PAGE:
As most everyone conversant with southern soul music knows, Sir Charles Jones and Jeter Jones (no relation) got together in 2020 to produce The Jones Boyz: Two Kings". The collaborative album was successful, not to mention a validation for Jeter Jones, who had written and sung his way from obscurity to the top rank of southern soul artists, a moment further memorialized at the onset of the Sir Charles "Still In Love" video, when Charles welcomes an exhausted, road-tripping Jeter Jones into his studio with, "I know you're tired, man." The two performers brought out the best in one another, but who knew at the time that the partnership would stimulate their future output?

Jeter's new album (reviewed previously on this page) is among his best ever, and The Chosen One is an uncommonly powerful set from Sir Charles. The songs pour out in a torrent of inspiration. As a matter of fact the tunes are so varied, with so many contexts and points of view, it's tempting to wonder if Charles has a secret cache of songwriters on his payroll. Whatever the resource, the results are amazing.

Three of the tunes from THE CHOSEN ONE dominated Daddy B. Nice's Top 10 "Breaking" Southern Soul Singles in the month of June: "Eternity" at #3, "Forever" at #6 and "Midwest Party" at #9. In July the title track "The Chosen One" came in at #5.

The ballad "Eternity" is in the mode of last year's "Still In Love" but with much less visible artifice. It's a superb Sir Charles Jones love ballad, emotionally true.

Produced to cross over into the pop market, with a rock-and-rollish piano, doo-wop chorus and gorgeous synthesized chorus, "Forever" should endear Charles to the baby-boomer audience and anyone who loves the musicality of early rock and roll.

"Midwest Party" caters to the only geographical group that gets less respect than Southerners. Charles dedicates it to his far-flung, midwest family members but all Midwesterners will love this smooth-stepping hymn to the heart of the country. "Even Nebraskans" Sir Charles notes toward the end. "They sure know how to two-step too!"

With an instrumental sound reminiscent of early-seventies Marvin Gaye and a bracing, northern musical ambience (vintage Detroit and Philly), "The Chosen One" is a chest-pounding, selfie testimonial. Charles is aiming for the audience beyond southern soul with this chest-thumping and fronting, but the track is so purely focused and musical it comes off as natural and captivating, akin to a first-time artist introducing himself to the world. And who wouldn't want Charles leading the charge of southern soul into the mainstream, cape furling in the wind, "grown-folks" shield glinting in the sun?

Many of the songs in this ten-track set are three minutes in length, which adds to their power, and gives the set an explosive element. But even the longer songs---"I'm All I Got, I'm All I Need," for instance, roll by expeditiously, one after another, in waves of seemingly spontaneous energy.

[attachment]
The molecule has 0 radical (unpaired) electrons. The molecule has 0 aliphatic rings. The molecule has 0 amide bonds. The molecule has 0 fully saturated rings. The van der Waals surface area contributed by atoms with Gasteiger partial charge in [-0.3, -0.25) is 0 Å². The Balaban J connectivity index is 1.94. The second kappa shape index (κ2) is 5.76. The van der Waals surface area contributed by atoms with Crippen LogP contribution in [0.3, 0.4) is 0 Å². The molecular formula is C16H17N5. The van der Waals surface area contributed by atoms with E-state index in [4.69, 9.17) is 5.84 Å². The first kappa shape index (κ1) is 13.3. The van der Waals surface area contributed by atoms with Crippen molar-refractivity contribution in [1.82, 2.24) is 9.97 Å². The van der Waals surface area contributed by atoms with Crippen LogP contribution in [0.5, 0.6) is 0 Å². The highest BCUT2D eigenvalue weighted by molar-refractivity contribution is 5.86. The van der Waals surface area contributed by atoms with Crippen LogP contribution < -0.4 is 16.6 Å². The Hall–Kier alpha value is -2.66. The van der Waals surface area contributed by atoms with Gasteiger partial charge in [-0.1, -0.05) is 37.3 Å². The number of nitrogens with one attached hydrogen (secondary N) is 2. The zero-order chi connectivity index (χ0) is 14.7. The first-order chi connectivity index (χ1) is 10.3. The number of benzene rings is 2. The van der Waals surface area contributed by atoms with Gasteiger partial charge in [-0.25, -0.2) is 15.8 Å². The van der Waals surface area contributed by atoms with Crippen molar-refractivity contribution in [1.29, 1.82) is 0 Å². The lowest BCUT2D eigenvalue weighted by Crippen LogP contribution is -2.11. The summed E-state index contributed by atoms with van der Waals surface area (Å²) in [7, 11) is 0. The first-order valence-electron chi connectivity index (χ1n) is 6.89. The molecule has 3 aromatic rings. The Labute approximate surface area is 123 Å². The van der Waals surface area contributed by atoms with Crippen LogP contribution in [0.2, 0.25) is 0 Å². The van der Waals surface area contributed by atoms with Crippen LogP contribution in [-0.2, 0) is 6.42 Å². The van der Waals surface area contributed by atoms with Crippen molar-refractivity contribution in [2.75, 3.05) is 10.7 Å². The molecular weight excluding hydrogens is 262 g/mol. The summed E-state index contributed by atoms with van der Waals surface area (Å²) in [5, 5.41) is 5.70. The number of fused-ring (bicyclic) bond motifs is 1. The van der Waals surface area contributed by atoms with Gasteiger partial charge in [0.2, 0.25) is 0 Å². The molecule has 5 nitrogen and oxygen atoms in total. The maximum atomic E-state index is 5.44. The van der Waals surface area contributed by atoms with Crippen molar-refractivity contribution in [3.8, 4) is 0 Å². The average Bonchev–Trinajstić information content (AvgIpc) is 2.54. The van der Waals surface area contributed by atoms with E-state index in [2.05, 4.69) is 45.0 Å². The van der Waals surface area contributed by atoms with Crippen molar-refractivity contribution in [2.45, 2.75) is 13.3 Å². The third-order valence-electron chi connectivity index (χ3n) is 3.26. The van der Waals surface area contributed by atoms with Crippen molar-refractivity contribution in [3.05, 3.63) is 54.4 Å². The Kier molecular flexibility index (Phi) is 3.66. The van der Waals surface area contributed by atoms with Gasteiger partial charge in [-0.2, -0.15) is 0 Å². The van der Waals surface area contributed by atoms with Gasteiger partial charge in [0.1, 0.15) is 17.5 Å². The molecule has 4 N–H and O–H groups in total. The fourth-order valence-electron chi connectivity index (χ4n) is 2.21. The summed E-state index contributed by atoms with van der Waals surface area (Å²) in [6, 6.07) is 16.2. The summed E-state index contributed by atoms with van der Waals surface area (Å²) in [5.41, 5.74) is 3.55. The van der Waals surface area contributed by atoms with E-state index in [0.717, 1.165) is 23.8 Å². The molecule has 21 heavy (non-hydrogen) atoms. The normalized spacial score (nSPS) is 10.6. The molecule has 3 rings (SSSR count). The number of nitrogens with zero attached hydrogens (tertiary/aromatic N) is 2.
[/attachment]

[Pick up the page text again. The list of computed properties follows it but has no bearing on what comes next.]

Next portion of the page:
"Morning Rain" indulges in synthesizer washes and vocally-enhanced vocals we fans recognize from Sir Charles' past work, but without any telltale barnacles of age or derivation clinging to it.

"I'm All I Got, I'm All I Need" offers a wickedly ornery take on the old saw that "no man is an island". Charles' narrator in this tune insists he can survive without anyone, and whether it's meant as a portrait of an egotist or a tongue-in-cheek satire, the lyrics are a brash reminder that there are no boundaries in songwriting except those made by songwriters themselves. Like all of the songs in the set, freshness and spontaneity are the order of the day.

How does a 25-year veteran of southern soul music re-invent himself, approaching his music as if he were a wide-eyed kid, bringing innocence and fresh perspective to bear on all the dues he's paid and techniques he's acquired? On The Chosen One it's as if Sir Charles Jones has been "reborn," achieving that most difficult and elusive state of mind for a show-business veteran. If you've grown blasé about the King of Southern Soul, I guarantee you'll be surprised by this album's freshness, curiosity and enthusiasm.

---Daddy B. Nice

Listen to all the tracks from THE CHOSEN ONE on YouTube.

Buy Sir Charles Jones' THE CHOSEN ONE album at Amazon.

SouthernSoulRnB.com - Chitlin' Circuit Southern Soul Music Guide

June 27, 2021:

JETER JONES: Trailride Certified Part 2 (Jones Boys Ent.) Five Stars ***** Can't Miss. Pure Southern Soul Heaven. Jeter Jones is in the midst of one of the most productive runs by a southern soul artist in recent memory. Consider that since last summer (the Covid summer of 2020) Jones has released the following albums of all-new material: The Jones Boyz: 2 Kings with Sir Charles Jones, the solo project Mufassa, a Jones-inspired and Jones-dominated, multi-artist compilation titled Fish Grease Friday and now Trailride Certified 2, a 21-track, various artists compilation featuring Jeter Jones on practically every track. The long and short of it is that it's hard to imagine the last year in southern soul music WITHOUT Jeter Jones.

I previewed the new album last month in a "New Album Alert," recounting the shock of watching Jeter sucker-punch-shoot a Jeter Jones imposter in the YouTube-video, outdoor-prelude to the otherwise carefree, massive booty-twerking club jam "Back That Thang Up". And for the same reason many years ago I was horrified by Bigg Robb's remix of Mel Waiters' "Hole In The Wall," I explained why I didn't like Jeter's remix of his signature song "Black Horse". In short, if you've discovered enough magic to hit the sweet spot of southern soul i.e. "Black Horse," don't funkadelic it up!